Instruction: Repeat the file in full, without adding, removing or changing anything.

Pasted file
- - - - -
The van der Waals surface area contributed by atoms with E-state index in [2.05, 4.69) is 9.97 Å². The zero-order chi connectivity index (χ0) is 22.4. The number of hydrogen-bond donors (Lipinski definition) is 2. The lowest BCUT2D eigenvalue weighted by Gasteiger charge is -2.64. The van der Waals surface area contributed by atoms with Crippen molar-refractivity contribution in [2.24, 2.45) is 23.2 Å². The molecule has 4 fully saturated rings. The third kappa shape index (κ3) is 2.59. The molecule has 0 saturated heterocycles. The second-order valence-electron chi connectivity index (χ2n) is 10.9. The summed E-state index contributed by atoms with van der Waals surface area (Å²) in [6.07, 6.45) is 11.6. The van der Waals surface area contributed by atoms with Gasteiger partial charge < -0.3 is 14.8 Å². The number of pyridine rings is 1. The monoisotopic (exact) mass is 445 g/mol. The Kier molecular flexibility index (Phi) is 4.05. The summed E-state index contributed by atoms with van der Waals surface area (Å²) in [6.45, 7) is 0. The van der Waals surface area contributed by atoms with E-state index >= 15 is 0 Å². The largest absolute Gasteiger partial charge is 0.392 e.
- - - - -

The van der Waals surface area contributed by atoms with E-state index in [2.05, 4.69) is 9.97 Å². The zero-order chi connectivity index (χ0) is 22.4. The number of hydrogen-bond donors (Lipinski definition) is 2. The lowest BCUT2D eigenvalue weighted by Gasteiger charge is -2.64. The van der Waals surface area contributed by atoms with Crippen molar-refractivity contribution in [2.24, 2.45) is 23.2 Å². The molecule has 4 fully saturated rings. The third kappa shape index (κ3) is 2.59. The molecule has 0 saturated heterocycles. The second-order valence-electron chi connectivity index (χ2n) is 10.9. The summed E-state index contributed by atoms with van der Waals surface area (Å²) in [6.07, 6.45) is 11.6. The van der Waals surface area contributed by atoms with Gasteiger partial charge < -0.3 is 14.8 Å². The number of pyridine rings is 1. The monoisotopic (exact) mass is 445 g/mol. The Kier molecular flexibility index (Phi) is 4.05. The summed E-state index contributed by atoms with van der Waals surface area (Å²) in [6.45, 7) is 0. The van der Waals surface area contributed by atoms with E-state index >= 15 is 0 Å². The largest absolute Gasteiger partial charge is 0.392 e.